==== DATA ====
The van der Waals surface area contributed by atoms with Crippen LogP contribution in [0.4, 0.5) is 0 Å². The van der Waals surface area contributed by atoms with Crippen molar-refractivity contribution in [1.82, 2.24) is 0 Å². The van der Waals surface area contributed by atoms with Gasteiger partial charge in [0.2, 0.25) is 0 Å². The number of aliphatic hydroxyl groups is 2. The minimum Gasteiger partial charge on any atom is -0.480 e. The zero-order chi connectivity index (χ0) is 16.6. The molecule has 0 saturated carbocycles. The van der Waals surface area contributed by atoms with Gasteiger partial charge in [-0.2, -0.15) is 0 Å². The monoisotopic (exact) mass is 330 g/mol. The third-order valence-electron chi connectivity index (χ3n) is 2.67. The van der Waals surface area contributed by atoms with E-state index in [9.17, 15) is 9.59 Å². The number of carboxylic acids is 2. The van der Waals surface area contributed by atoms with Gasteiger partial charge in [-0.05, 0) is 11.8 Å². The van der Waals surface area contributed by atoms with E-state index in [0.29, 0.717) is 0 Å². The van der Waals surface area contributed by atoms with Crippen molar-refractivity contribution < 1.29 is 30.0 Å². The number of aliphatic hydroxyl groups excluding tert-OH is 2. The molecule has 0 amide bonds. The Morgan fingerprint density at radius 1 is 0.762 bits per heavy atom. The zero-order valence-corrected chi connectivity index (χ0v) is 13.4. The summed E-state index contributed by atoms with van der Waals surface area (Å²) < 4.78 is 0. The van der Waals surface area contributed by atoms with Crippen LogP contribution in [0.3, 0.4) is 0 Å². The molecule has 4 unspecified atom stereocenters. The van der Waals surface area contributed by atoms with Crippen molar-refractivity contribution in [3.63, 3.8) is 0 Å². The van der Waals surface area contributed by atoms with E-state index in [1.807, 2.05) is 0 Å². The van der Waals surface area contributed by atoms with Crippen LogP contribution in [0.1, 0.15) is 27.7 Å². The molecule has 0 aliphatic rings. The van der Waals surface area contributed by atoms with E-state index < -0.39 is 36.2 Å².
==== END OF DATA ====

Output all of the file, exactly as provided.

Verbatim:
The van der Waals surface area contributed by atoms with Crippen LogP contribution in [0.4, 0.5) is 0 Å². The van der Waals surface area contributed by atoms with Crippen molar-refractivity contribution in [1.82, 2.24) is 0 Å². The van der Waals surface area contributed by atoms with Gasteiger partial charge in [0.2, 0.25) is 0 Å². The number of aliphatic hydroxyl groups is 2. The minimum Gasteiger partial charge on any atom is -0.480 e. The zero-order chi connectivity index (χ0) is 16.6. The molecule has 0 saturated carbocycles. The van der Waals surface area contributed by atoms with Gasteiger partial charge in [-0.2, -0.15) is 0 Å². The monoisotopic (exact) mass is 330 g/mol. The third-order valence-electron chi connectivity index (χ3n) is 2.67. The van der Waals surface area contributed by atoms with E-state index in [9.17, 15) is 9.59 Å². The number of carboxylic acids is 2. The van der Waals surface area contributed by atoms with Gasteiger partial charge in [-0.05, 0) is 11.8 Å². The van der Waals surface area contributed by atoms with E-state index in [0.29, 0.717) is 0 Å². The van der Waals surface area contributed by atoms with Crippen molar-refractivity contribution < 1.29 is 30.0 Å². The number of aliphatic hydroxyl groups excluding tert-OH is 2. The molecule has 0 amide bonds. The Morgan fingerprint density at radius 1 is 0.762 bits per heavy atom. The zero-order valence-corrected chi connectivity index (χ0v) is 13.4. The summed E-state index contributed by atoms with van der Waals surface area (Å²) < 4.78 is 0. The van der Waals surface area contributed by atoms with Crippen LogP contribution in [0.3, 0.4) is 0 Å². The molecule has 4 unspecified atom stereocenters. The van der Waals surface area contributed by atoms with Crippen molar-refractivity contribution in [3.63, 3.8) is 0 Å². The van der Waals surface area contributed by atoms with E-state index in [1.807, 2.05) is 0 Å². The van der Waals surface area contributed by atoms with Crippen LogP contribution in [0.1, 0.15) is 27.7 Å². The molecule has 0 aliphatic rings. The van der Waals surface area contributed by atoms with E-state index < -0.39 is 36.2 Å².